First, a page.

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so hard, that none but the Spirit can break it: Ezek. xxxvi, 26, 27. A new heart also will I give you, and a new spirit will I put within you: And I will take away the stony heart out of your flesh, and I will give you an heart of flesh. And I will put my Spirit within

you, &c.

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Q. In what act doth all true repentance begin?

A. It begins in a true sight and sense of sin, and the danger and misery we are in by sin ; Acts ii. 37. Now when they heard this, they were pricked in their hearts, &c. Q. Why doth God work such a sense of sin and misery?

A. He doth it to make Christ desirable in the sinner's eyes, that be may fly to him; Matt. ix. 12, 13. But when Jesus heard that, he said unto them, They that be whole need not a physician, but they that are sick. But go ye and learu what that meaneth, I will have mercy, and not sacrifice; for I am not come to call the righteous, but sinners to repentance.

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Q. Is the sigbt of sin sufficient to repentance ? A. No; there must be an apprehension of mercy and forgiveness with God, or else no man can sincerely repent; Rom. ii. 4. Not knowing that the goodness of God leadeth thee to repentance. And this

mercy must be discerned in and through Christ; Zech. xii, 10. And they shall look upon me whom they have pierced, and they shall mourn for him as one mourneth for his only son, and shall be in bitterness for hiin as one that is in bitterness for his first-born.

Q. Wherein doth repentance chiefly consist?

A. It consists in real inward sorrow for sin, as committed against God; Psa. li. 3, 4. For I acknowledge my transgressions, and my sin is ever before me. Against thee, thee only have I sinned, and done this evil in thy sight, &c. A loathing of ourselves for it; Ezek. xxxvi. 31. And shall loathe yourselves in your own sight, for your iniquities, and for your abominations. And of our best duties as sinful and insufficient things; Isa. Ixiv. 5, 6. We are all as an un

, clean thing; and all our righteousnesses are as filthy rags, &c.

Q. Wherein else dolb it consist?

A. In turning from sin, as well as grieving for it; Isa. lv. 7. Let the wicked forsake his way, and the unrighteous man bis thoughts,

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and let him return unto the Lord, and he will have mercy upon him, and to our God, for he will abundantly pardon. Prov. xxviii. 13. He that covereth his sins shall not prosper : but whoso confesseth and forsaketh them, shall have mercy:

Flavel's Exposition of the Assembly's Catechism,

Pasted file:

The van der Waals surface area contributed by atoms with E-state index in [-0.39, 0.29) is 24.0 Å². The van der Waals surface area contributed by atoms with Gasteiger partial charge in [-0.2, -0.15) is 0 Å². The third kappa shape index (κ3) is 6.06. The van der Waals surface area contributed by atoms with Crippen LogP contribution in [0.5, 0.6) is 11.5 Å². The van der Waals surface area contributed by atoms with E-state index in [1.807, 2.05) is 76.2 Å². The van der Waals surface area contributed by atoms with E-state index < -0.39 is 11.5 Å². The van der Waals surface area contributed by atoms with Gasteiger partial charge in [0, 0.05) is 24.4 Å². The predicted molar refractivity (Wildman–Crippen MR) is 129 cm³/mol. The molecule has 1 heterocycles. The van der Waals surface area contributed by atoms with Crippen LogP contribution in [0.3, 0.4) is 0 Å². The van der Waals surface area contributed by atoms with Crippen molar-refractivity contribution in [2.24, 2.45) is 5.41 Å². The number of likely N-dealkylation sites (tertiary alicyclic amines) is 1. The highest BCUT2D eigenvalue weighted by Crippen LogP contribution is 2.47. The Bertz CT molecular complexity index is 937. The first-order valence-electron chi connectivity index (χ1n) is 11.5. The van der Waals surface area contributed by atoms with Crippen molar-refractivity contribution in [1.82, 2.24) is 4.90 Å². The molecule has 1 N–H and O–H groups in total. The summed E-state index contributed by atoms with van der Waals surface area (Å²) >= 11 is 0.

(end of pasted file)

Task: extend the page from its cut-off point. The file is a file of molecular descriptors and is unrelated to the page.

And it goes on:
If, by repentance, you mean an ingenuous sorrow for our transgressions, nothing is so likely to break the stony or melt the icy heart, as these doleful effects of sin. Let us imagine ourselves present at Calvary, and standing by the cross. See! the innocent, the amiable, the illustrious Saviour, hangs on a tree !-a tree, torturous as the rack, and ignominious as the gibbet! See! his face is foul with spitting, and bis back torn with the scourge! His veins stream with blood, and his heart is wounded with anguish! There he hangs, abandoned by his friends, reviled by his enemies, and forsaken even by his God. Can we reflect that we, even we were the cause of this inconsolable misery; and not feel remorse in our consciences, or sorrow in our minds? Can we reflect, that for us, even for us, he bore this amazing torment; and not smite our breasts, ør be pained at our very souls?

If, by repentance, you mean a thorough renunciation of all ini. quity; no motive is so effectual, to divorce the heart from every abominable idol, and divert the feet from every evil way, as an attentive consideration of our Redeemer's death. Whose indignation does not arise against the infamous wretch that betrayed the blessed Jesus? Who is not ready to detest those envenomed tongues that accused him; and those barbarous bands that crucified him? Yet our lusts were more guilty in this respect than, Judas or the Jews. Our lusts and evil deeds were the principal actors in this deepest of tragedies. How then can we caress, how can we entertain, yea, how can we endure those execrable iniquities, which were the betrayers and murderers of the Prince of Life ? “He bore our sins in his own body on the tree;" not that we might be emboldened to repeat them ; but incited to abhor them, and induced to forsake them-that, in our practice and our aifections, we should be averse, be even “ dead to sin,"

Hervey,

Caleals

Fatally he errs,
Whose hope foreruns repentance, who presumes
That God will pardon when he's tir'd of sin,
And, like a stale companion, casts it off.
Oh! arrogant, delusive, impious thought!
To meditate commodious truce with Heav'n,
When death's swift arrow smites him unprepar'd,
And that protracted moment never comes,
Or comes too late : turn then, presumptuous man,
Turn to the sinner,
Who died reviling--there behold thy doom !

CUMBERLAND'S CALVARY.